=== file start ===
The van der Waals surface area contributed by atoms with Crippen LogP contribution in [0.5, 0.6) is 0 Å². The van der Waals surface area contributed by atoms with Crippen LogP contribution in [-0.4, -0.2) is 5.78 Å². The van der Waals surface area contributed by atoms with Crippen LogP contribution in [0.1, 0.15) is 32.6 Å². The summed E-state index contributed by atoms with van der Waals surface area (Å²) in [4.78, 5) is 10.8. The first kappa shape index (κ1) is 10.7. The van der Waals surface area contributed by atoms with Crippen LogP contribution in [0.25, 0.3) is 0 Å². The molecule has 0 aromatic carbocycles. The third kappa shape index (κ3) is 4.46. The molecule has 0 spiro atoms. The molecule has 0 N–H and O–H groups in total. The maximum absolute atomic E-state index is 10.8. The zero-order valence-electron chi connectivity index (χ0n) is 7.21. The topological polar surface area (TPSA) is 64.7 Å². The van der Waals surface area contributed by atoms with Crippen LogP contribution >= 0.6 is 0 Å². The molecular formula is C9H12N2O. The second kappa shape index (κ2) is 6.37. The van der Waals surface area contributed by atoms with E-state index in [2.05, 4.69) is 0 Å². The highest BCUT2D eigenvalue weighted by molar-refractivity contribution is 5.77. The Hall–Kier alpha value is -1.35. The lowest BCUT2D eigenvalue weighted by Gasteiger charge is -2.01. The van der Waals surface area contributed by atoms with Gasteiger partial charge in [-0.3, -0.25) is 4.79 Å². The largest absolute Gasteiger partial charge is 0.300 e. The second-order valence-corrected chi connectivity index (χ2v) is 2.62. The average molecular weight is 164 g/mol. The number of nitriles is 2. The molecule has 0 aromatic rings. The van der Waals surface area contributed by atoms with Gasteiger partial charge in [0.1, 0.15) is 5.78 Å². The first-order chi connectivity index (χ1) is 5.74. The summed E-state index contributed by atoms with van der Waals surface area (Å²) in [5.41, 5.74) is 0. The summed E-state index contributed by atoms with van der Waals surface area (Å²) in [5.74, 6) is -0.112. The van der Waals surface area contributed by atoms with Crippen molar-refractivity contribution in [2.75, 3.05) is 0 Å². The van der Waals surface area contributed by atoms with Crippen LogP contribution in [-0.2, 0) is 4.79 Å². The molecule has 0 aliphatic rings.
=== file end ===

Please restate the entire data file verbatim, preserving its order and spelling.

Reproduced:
The van der Waals surface area contributed by atoms with Crippen LogP contribution in [0.5, 0.6) is 0 Å². The van der Waals surface area contributed by atoms with Crippen LogP contribution in [-0.4, -0.2) is 5.78 Å². The van der Waals surface area contributed by atoms with Crippen LogP contribution in [0.1, 0.15) is 32.6 Å². The summed E-state index contributed by atoms with van der Waals surface area (Å²) in [4.78, 5) is 10.8. The first kappa shape index (κ1) is 10.7. The van der Waals surface area contributed by atoms with Crippen LogP contribution in [0.25, 0.3) is 0 Å². The molecule has 0 aromatic carbocycles. The third kappa shape index (κ3) is 4.46. The molecule has 0 spiro atoms. The molecule has 0 N–H and O–H groups in total. The maximum absolute atomic E-state index is 10.8. The zero-order valence-electron chi connectivity index (χ0n) is 7.21. The topological polar surface area (TPSA) is 64.7 Å². The van der Waals surface area contributed by atoms with Crippen LogP contribution >= 0.6 is 0 Å². The molecular formula is C9H12N2O. The second kappa shape index (κ2) is 6.37. The van der Waals surface area contributed by atoms with E-state index in [2.05, 4.69) is 0 Å². The highest BCUT2D eigenvalue weighted by molar-refractivity contribution is 5.77. The Hall–Kier alpha value is -1.35. The lowest BCUT2D eigenvalue weighted by Gasteiger charge is -2.01. The van der Waals surface area contributed by atoms with Gasteiger partial charge in [-0.3, -0.25) is 4.79 Å². The largest absolute Gasteiger partial charge is 0.300 e. The second-order valence-corrected chi connectivity index (χ2v) is 2.62. The average molecular weight is 164 g/mol. The number of nitriles is 2. The molecule has 0 aromatic rings. The van der Waals surface area contributed by atoms with Gasteiger partial charge in [0.1, 0.15) is 5.78 Å². The first-order chi connectivity index (χ1) is 5.74. The summed E-state index contributed by atoms with van der Waals surface area (Å²) in [5.41, 5.74) is 0. The summed E-state index contributed by atoms with van der Waals surface area (Å²) in [5.74, 6) is -0.112. The van der Waals surface area contributed by atoms with Crippen molar-refractivity contribution in [2.75, 3.05) is 0 Å². The van der Waals surface area contributed by atoms with Crippen LogP contribution in [-0.2, 0) is 4.79 Å². The molecule has 0 aliphatic rings.